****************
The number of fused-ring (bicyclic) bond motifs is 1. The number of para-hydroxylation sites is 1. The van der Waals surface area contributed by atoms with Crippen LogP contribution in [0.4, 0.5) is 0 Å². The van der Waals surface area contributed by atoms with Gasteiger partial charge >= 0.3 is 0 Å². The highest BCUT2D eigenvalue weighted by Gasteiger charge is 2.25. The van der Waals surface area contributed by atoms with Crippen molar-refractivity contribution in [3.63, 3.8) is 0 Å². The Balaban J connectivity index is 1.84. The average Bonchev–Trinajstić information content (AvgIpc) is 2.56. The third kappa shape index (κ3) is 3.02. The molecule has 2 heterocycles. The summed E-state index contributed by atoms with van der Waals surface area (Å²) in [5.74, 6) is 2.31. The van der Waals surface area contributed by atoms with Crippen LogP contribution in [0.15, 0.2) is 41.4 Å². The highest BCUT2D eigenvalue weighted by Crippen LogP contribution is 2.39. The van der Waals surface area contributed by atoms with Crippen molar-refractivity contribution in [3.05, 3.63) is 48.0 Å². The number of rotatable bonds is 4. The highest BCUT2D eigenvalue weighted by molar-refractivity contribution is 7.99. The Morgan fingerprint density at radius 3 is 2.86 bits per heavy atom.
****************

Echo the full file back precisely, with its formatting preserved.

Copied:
The number of fused-ring (bicyclic) bond motifs is 1. The number of para-hydroxylation sites is 1. The van der Waals surface area contributed by atoms with Crippen LogP contribution in [0.4, 0.5) is 0 Å². The van der Waals surface area contributed by atoms with Gasteiger partial charge >= 0.3 is 0 Å². The highest BCUT2D eigenvalue weighted by Gasteiger charge is 2.25. The van der Waals surface area contributed by atoms with Crippen molar-refractivity contribution in [3.63, 3.8) is 0 Å². The Balaban J connectivity index is 1.84. The average Bonchev–Trinajstić information content (AvgIpc) is 2.56. The third kappa shape index (κ3) is 3.02. The molecule has 2 heterocycles. The summed E-state index contributed by atoms with van der Waals surface area (Å²) in [5.74, 6) is 2.31. The van der Waals surface area contributed by atoms with Crippen LogP contribution in [0.15, 0.2) is 41.4 Å². The highest BCUT2D eigenvalue weighted by Crippen LogP contribution is 2.39. The van der Waals surface area contributed by atoms with Crippen molar-refractivity contribution in [3.05, 3.63) is 48.0 Å². The number of rotatable bonds is 4. The highest BCUT2D eigenvalue weighted by molar-refractivity contribution is 7.99. The Morgan fingerprint density at radius 3 is 2.86 bits per heavy atom.